We will be diving into the 5 Ps of Pet Licensing by discussing Price, Product, Policy and Place. The first of which we will be reviewing is everything you need to consider when deciding how much to charge for a pet license, including:
- market standards,
- the cost of production,
- and value to the customer.
The most common method used by Pet Licensing Organizations to determine fees is to analyze the prices of similar and surrounding jurisdictions. In early 2019 we conducted a North America-wide study of the Pet Licensing Industry and did exactly that. We compiled data on over 600 pet licensing programs to obtain regional averages regarding a variety of program attributes. We believe that this data is useful to help PLOs assess how their program compares to national, and state/provincial averages. As part of this work, we aimed to better understand the prices pet licensing organizations charge pet owners in their communities.
Cost of Production
Despite the usefulness and ease of looking at the status quo, it is not always the best methodology to price your service. It’s also important to ensure that you’re accounting for all of the costs that go into providing a Pet Licensing Program. Due to the heavy emphasis on the societal benefits of pet licensing, many communities ignore the potential source of revenue pet licensing can produce to subsidize the costs of animal services. Therefore, Pet Licensing Organizations often experience low revenues or even deficits, once all the costs of providing a licensing program are accounted for.
In order to truly ensure that your Pet Licensing Program is worth more than it’s costing you, it’s important to conduct frequent cost analyses. We’ve laid out a very basic example including some of the most frequent costs we see incurred in relation to pet licensing programs and encourage all Pet Licensing Program Managers to add any of their own unique fixed and variable costs to add accuracy. Once you’ve determined your average cost per license, you’ve discovered the bare minimum you can charge for a pet license in order to achieve break-even.
Value to The Customer
Lastly, it’s principal to keep in mind what motivates a buyer: cost vs. value. If the pet owner gets value from their license, the cost is trivial. Sharing the stories of your organization, connecting the license fee to the animal care work it supports and advocating that a tag is a symbol are some of the best ways to enhance the perceived value of a pet license.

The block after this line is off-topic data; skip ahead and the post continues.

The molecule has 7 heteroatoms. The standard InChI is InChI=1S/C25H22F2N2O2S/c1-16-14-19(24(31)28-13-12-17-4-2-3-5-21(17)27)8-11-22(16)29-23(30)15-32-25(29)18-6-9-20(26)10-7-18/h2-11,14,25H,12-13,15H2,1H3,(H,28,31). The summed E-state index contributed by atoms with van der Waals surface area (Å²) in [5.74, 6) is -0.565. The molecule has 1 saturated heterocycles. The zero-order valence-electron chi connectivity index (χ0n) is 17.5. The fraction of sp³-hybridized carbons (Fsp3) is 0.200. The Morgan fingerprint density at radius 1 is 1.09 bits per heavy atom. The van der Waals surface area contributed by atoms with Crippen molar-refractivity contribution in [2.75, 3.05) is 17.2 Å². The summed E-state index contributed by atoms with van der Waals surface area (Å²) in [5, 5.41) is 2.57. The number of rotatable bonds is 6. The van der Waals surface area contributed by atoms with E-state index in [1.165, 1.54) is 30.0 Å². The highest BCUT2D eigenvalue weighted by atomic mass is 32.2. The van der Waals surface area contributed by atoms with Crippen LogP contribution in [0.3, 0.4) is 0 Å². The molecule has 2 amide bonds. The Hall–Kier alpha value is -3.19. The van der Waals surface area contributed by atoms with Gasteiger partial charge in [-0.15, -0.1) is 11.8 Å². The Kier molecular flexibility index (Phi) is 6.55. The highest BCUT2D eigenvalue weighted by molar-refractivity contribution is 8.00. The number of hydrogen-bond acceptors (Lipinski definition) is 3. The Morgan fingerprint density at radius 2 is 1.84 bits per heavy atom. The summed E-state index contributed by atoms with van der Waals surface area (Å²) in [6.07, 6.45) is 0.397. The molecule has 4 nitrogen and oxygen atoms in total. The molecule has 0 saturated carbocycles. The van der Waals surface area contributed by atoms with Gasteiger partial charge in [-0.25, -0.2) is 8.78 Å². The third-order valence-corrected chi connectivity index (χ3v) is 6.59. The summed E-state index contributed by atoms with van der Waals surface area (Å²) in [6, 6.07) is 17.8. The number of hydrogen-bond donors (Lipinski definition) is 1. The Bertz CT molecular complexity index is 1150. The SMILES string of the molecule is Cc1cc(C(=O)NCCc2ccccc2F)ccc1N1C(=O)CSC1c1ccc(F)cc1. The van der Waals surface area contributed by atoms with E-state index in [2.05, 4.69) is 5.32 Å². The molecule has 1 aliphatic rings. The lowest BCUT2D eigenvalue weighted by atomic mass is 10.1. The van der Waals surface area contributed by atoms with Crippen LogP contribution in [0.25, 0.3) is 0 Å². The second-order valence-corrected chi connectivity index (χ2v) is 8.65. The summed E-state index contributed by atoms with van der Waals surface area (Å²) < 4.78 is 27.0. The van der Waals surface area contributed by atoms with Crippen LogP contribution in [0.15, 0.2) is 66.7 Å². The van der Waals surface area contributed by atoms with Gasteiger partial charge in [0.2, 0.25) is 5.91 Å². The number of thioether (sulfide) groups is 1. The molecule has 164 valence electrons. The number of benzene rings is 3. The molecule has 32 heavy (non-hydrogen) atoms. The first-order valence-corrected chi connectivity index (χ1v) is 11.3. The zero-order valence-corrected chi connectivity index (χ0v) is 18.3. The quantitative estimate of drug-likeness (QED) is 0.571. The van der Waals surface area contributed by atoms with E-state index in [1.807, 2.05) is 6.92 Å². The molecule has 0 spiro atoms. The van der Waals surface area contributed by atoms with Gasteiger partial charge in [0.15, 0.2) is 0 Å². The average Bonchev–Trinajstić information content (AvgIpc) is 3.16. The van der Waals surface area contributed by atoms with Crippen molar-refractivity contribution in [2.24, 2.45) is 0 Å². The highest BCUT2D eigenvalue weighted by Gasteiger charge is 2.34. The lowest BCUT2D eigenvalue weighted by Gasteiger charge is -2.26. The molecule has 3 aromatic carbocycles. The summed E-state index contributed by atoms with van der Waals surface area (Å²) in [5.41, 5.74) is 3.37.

However, often the perceived value is lost when trying to explain it through multi-tiered fees and ordinances. It’s important to make your pet licensing program as simple as possible so that you can spend less time explaining your fees, and more time communicating the value of the license itself.
Food For Thought:
Imagine if you were to order a burger at a restaurant, and after you place your order, the cashier asks you 15 questions back about your order and depending on your answer to each question you receive a separate fee. After about 10 minutes, you start to become frustrated and simply just want your meal, the thing you originally came in to order. When we compare this line of thinking to standard pet licensing, you can see why pet owners often become frustrated (or refuse to license at all) when all they really want is to keep their pets safe and happy.
So, thinking about adjusting your fees? Instead of attempting to charge the right price for the market, we want you to charge the right price for the service. Consider matching your new fee schedule to regional averages to manage pet owner expectations (but keep your financial goals in mind as you do). Implementing a proper costing analysis is essential to managing a successful pet licensing program but try to keep your prices in conjunction with the market trends and the pet owner’s perceived value.